The soul image: anima and animus

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This step in the individuation process is characterised by the encounter with the 'soul-image', in the man the Anima, in the woman the Animus. Just like the shadow, we experience our contra-sexual components through another person. Inability to deal with these parts in us results in the anima-possessed moody man, or the animus-possessed opinionated and argumentative woman.

Models and schemas can have the tendency to become rigid in order to maintain their structure. Certainly with an in-depth analysis of the human psyche as represented by Jungian psychology, I am hesitant to lay the template of the miasms over it, and to claim that it fits wonderfully. I want the reader to be aware that I'm exploring both without being a scholar in either of them. Relating the concept of the soul-image to the miasms is certainly complicated, and the approach in this book might be an over-simplification. On the other hand, well thought out and well understood models have the trait that they can be expressed in a concise and clear way. Bringing the core of both models, Jungian psychology and the theory of miasms, together, there were so many analogies that I still dare to present them to you.
Let's continue with the concept of the 'soul model' - anima/animus. On the one hand we encounter the same mechanisms as discussed with the shadow and sycosis. Also the soul-image is largely unconscious, and bringing it to the conscious is a necessary step in the individuation process.
On the other hand, Chaim Rosenthal's work on the kingdoms convincingly shows that our 'animalistic' parts are strongly connected to the syphilitic miasm. Looking at the qualities that are developed in meeting our soul-image or our contra-sexual part, the connection with the syphilitic stage becomes clearer. Jacobi writes: 'Just as a well-rounded man gives birth to his work through his inner femininity, his anima becomes his inspiring Muse, so the inner masculine side of a woman brings forth creative seeds which have the power to fertilise the feminine side of the man. Thus there is a natural complementarity between the sexes, not only on the level where it gives birth to the bodily child, but also in the mysterious stream of images which flows through the depth of their souls and joins them together to engender the spiritual child.'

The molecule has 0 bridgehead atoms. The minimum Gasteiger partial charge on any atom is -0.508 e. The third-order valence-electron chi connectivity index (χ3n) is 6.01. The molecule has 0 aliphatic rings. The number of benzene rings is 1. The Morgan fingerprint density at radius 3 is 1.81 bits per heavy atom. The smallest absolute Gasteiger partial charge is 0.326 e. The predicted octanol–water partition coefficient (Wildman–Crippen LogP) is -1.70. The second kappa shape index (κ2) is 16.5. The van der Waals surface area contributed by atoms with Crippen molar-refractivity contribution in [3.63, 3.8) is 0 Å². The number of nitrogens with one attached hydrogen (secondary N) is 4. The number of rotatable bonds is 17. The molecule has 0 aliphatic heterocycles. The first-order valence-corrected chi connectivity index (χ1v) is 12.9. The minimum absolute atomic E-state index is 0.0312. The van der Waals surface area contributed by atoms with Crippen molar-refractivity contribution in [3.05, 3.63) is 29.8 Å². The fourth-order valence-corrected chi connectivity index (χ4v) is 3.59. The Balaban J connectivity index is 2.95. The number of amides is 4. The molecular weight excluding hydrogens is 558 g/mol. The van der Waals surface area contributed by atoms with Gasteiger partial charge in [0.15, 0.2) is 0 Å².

Psora has to do with 'I', sycosis with 'you', and in syphilis the coming together of I and you creates the third person for which 'you and me' take responsibility. Here our perception and responsibility transcend our ego, and are now defined in terms of 'we'. The 'coniunctio' (Jung) with our soul-image becomes the basis of (our) creation.
We need to open ourselves to the other person in order really to connect, and form a creative and fertile relationship. We therefore need to let go of the idea of separation, of opposing and conflicting interests, of animosity. This is the syphilitic challenge. A prerequisite to doing this in the outside world is that we make this connection with the contra-sexual archetype within ourselves. Once we have done this we can experience that we are one with other individuals, and with society as a whole, and that the interests and needs of others are ours.
Having raised the contra sexual part in ourselves to consciousness creates independence, and therefore also a certain degree of isolation. As discussed before, independence and isolation belong to the syphilitic realm.
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